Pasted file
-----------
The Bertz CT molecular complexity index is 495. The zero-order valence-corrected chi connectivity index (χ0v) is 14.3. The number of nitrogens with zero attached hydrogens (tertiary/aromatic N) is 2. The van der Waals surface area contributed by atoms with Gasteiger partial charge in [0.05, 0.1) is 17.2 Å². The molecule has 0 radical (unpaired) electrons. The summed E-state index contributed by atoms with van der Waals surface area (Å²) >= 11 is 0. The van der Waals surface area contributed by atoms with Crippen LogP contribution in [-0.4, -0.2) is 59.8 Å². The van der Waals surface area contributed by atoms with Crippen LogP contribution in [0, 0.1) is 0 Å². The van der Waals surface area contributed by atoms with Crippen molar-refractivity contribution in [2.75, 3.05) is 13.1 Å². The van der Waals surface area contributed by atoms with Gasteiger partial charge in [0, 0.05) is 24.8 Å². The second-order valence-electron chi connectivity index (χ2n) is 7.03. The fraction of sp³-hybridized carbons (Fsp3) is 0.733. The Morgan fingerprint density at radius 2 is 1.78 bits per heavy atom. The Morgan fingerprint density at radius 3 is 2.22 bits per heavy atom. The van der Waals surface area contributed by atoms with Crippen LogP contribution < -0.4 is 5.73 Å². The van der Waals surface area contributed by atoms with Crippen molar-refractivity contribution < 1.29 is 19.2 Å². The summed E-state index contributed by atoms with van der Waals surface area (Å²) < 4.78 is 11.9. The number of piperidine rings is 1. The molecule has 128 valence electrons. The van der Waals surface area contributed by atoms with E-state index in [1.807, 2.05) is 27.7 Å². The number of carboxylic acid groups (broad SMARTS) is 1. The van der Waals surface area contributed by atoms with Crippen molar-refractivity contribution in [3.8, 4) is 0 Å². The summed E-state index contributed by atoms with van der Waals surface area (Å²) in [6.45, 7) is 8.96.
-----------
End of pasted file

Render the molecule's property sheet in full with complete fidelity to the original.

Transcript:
The Bertz CT molecular complexity index is 495. The zero-order valence-corrected chi connectivity index (χ0v) is 14.3. The number of nitrogens with zero attached hydrogens (tertiary/aromatic N) is 2. The van der Waals surface area contributed by atoms with Gasteiger partial charge in [0.05, 0.1) is 17.2 Å². The molecule has 0 radical (unpaired) electrons. The summed E-state index contributed by atoms with van der Waals surface area (Å²) >= 11 is 0. The van der Waals surface area contributed by atoms with Crippen LogP contribution in [-0.4, -0.2) is 59.8 Å². The van der Waals surface area contributed by atoms with Crippen LogP contribution in [0, 0.1) is 0 Å². The van der Waals surface area contributed by atoms with Crippen molar-refractivity contribution in [2.75, 3.05) is 13.1 Å². The van der Waals surface area contributed by atoms with Gasteiger partial charge in [0, 0.05) is 24.8 Å². The second-order valence-electron chi connectivity index (χ2n) is 7.03. The fraction of sp³-hybridized carbons (Fsp3) is 0.733. The Morgan fingerprint density at radius 2 is 1.78 bits per heavy atom. The Morgan fingerprint density at radius 3 is 2.22 bits per heavy atom. The van der Waals surface area contributed by atoms with Crippen LogP contribution < -0.4 is 5.73 Å². The van der Waals surface area contributed by atoms with Crippen molar-refractivity contribution < 1.29 is 19.2 Å². The summed E-state index contributed by atoms with van der Waals surface area (Å²) < 4.78 is 11.9. The number of piperidine rings is 1. The molecule has 128 valence electrons. The van der Waals surface area contributed by atoms with E-state index in [1.807, 2.05) is 27.7 Å². The number of carboxylic acid groups (broad SMARTS) is 1. The van der Waals surface area contributed by atoms with Crippen molar-refractivity contribution in [3.8, 4) is 0 Å². The summed E-state index contributed by atoms with van der Waals surface area (Å²) in [6.45, 7) is 8.96.